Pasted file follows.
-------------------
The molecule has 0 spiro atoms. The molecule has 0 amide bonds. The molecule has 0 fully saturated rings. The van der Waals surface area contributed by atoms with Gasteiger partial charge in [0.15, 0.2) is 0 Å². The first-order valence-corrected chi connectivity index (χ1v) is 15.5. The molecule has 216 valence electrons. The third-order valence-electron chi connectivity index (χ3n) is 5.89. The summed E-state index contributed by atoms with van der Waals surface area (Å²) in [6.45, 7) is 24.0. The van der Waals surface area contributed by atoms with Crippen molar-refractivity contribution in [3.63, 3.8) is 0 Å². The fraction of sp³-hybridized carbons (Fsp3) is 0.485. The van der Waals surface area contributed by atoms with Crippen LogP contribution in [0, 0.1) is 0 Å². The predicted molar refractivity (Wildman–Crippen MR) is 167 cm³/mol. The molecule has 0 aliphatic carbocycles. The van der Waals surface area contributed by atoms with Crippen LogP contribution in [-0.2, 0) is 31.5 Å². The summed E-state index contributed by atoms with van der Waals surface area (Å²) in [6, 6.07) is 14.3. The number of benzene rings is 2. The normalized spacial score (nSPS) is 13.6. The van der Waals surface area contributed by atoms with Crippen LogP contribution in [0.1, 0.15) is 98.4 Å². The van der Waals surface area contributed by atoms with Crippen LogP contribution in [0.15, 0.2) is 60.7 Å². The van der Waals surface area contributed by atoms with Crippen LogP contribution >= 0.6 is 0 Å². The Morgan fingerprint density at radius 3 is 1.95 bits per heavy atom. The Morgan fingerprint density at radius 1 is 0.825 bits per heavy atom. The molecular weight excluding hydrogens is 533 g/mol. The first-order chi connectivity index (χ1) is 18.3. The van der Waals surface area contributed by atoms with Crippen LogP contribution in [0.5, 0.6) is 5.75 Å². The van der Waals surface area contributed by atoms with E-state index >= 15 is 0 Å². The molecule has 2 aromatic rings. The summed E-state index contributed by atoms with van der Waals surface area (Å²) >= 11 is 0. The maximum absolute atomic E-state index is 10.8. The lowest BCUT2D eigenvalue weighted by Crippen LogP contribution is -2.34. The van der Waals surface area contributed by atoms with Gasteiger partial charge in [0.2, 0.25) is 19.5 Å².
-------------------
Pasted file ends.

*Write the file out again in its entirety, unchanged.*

The molecule has 0 spiro atoms. The molecule has 0 amide bonds. The molecule has 0 fully saturated rings. The van der Waals surface area contributed by atoms with Gasteiger partial charge in [0.15, 0.2) is 0 Å². The first-order valence-corrected chi connectivity index (χ1v) is 15.5. The molecule has 216 valence electrons. The third-order valence-electron chi connectivity index (χ3n) is 5.89. The summed E-state index contributed by atoms with van der Waals surface area (Å²) in [6.45, 7) is 24.0. The van der Waals surface area contributed by atoms with Crippen molar-refractivity contribution in [3.63, 3.8) is 0 Å². The fraction of sp³-hybridized carbons (Fsp3) is 0.485. The van der Waals surface area contributed by atoms with Crippen LogP contribution in [0, 0.1) is 0 Å². The predicted molar refractivity (Wildman–Crippen MR) is 167 cm³/mol. The molecule has 0 aliphatic carbocycles. The van der Waals surface area contributed by atoms with Crippen LogP contribution in [-0.2, 0) is 31.5 Å². The summed E-state index contributed by atoms with van der Waals surface area (Å²) in [6, 6.07) is 14.3. The number of benzene rings is 2. The normalized spacial score (nSPS) is 13.6. The van der Waals surface area contributed by atoms with Crippen LogP contribution in [0.1, 0.15) is 98.4 Å². The van der Waals surface area contributed by atoms with Crippen LogP contribution in [0.15, 0.2) is 60.7 Å². The van der Waals surface area contributed by atoms with Crippen LogP contribution >= 0.6 is 0 Å². The Morgan fingerprint density at radius 3 is 1.95 bits per heavy atom. The Morgan fingerprint density at radius 1 is 0.825 bits per heavy atom. The molecular weight excluding hydrogens is 533 g/mol. The first-order chi connectivity index (χ1) is 18.3. The van der Waals surface area contributed by atoms with Crippen LogP contribution in [0.5, 0.6) is 5.75 Å². The van der Waals surface area contributed by atoms with E-state index >= 15 is 0 Å². The molecule has 2 aromatic rings. The summed E-state index contributed by atoms with van der Waals surface area (Å²) >= 11 is 0. The maximum absolute atomic E-state index is 10.8. The lowest BCUT2D eigenvalue weighted by Crippen LogP contribution is -2.34. The van der Waals surface area contributed by atoms with Gasteiger partial charge in [0.2, 0.25) is 19.5 Å².